This week we take up A4—the richest houseghousehold segment in urban India. A4 is a small segment with large families, households whose chief wage earners are graduates or postgraduates working as professionals, managers or businessmen. More importantly, they live with their children who are themselves married.
Household sizes are therefore large—more than half have more than five members. And with many earning members, just 17% of the households depend on just the chief wage earner’s income. Median household income is close to Rs6.5 lakh a year and more than one-quarter of these households earn more than Rs15 lakh a year—the highest proportion in this income bracket among all in the series.
The 600,000 households in this segment account for a little more than 1% of the urban population, but the high education and income profile makes this an important consumer segment for marketeers.
Also See | Indicus Analytics Research (Graphic)
Two-thirds of the households have senior citizens while three-quarters have children, so the spectrum of goods and services consumed by this segment spans all ages. A4 households spend the highest share among all segments on services, the highest in fact on conveyance. Children are given vehicles as soon as they are eligible to drive, most graduating to four-wheelers at the earliest. Entertainment, especially at hotels, multiplexes and malls, is high on the agenda for weekends, while holidays are spent abroad or at top-end destinations within the country—this is after all an affluent segment. A4 households spend a very small proportion of their budget on rent, as 86% of them own the homes they live in.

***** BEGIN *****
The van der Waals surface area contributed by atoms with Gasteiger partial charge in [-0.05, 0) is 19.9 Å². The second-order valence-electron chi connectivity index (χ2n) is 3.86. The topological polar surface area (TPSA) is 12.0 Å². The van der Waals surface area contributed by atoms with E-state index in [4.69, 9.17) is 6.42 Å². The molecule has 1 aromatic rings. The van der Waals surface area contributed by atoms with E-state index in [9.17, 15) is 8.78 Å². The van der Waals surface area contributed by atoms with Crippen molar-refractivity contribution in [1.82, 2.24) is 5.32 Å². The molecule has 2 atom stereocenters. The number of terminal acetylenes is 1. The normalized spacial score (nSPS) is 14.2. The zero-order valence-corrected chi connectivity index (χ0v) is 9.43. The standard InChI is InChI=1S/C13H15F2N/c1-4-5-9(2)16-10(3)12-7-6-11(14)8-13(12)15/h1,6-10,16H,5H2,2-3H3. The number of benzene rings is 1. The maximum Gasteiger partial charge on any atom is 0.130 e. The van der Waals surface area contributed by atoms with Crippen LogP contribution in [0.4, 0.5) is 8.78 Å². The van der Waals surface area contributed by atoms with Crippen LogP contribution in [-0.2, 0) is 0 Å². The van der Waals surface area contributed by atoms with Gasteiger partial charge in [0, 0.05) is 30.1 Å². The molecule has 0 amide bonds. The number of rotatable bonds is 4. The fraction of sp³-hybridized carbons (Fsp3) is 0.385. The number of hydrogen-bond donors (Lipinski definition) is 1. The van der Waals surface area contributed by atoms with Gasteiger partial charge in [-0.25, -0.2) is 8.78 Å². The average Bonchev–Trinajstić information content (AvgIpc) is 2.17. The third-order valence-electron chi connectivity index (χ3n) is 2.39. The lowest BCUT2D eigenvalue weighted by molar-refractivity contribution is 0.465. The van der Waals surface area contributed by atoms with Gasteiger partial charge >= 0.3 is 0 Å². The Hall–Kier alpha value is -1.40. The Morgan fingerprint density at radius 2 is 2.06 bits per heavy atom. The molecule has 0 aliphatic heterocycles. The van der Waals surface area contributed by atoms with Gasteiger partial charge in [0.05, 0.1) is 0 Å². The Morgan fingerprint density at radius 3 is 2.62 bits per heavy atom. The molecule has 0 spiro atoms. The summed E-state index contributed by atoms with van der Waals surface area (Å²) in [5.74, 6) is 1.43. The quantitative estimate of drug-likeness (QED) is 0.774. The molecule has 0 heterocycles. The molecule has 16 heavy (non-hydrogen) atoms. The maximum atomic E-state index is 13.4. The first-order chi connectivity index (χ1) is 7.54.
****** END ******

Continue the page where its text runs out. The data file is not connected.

Yet, there are some households that earn less than Rs3 lakh per year; they comprise less than one-fifth of the total. After all, not all the A4 chief wage earners have college degrees. Their family backgrounds can be quite diverse and more importantly, the sectors of employment are extremely varied—construction and real estate, manufacturing, education, health and social work all make up for around 20% of the sectoral employment each. There is also a nearly even split in this segment between those who are self-employed and those who have regular salaries.
Also See | A4 Segment (Graphic)
Further, income also depends upon the opportunities to earn in the cities—a doctor or lawyer in Mumbai for instance would earn much more than one with similar qualifications in a smaller town, say Jabalpur or Jorhat. Even within large metros, there would be variations in income—a doctor in south Mumbai would have a very different practice compared with one in Jogeshwari, for instance. The point being made here is that there is still considerable variation within this segment, even though it is a much more affluent segment than the others in urban India. Consumption patterns would remain largely similar across all the households in this segment, even though the levels would differ.
A4 households are joint families, an anomaly in urban India, especially among the higher income groups. The advantages of living in the same house could be economic (saving on rent, children still to earn enough to live in separate homes) or social (the neighbourhood is a good one, close to schools or clubs, etc.). Or again, family ties just may be stronger than the individualistic need to break away.
Indicus Analytics Research graphic by Shyamal Banerjee/Mint
A4 Segment graphic by Ahmed Raza Khan/Mint
—Indicus Indian Consumer Spectrum Series-XXXII
This series is brought to you by research firm Indicus Analytics Pvt. Ltd-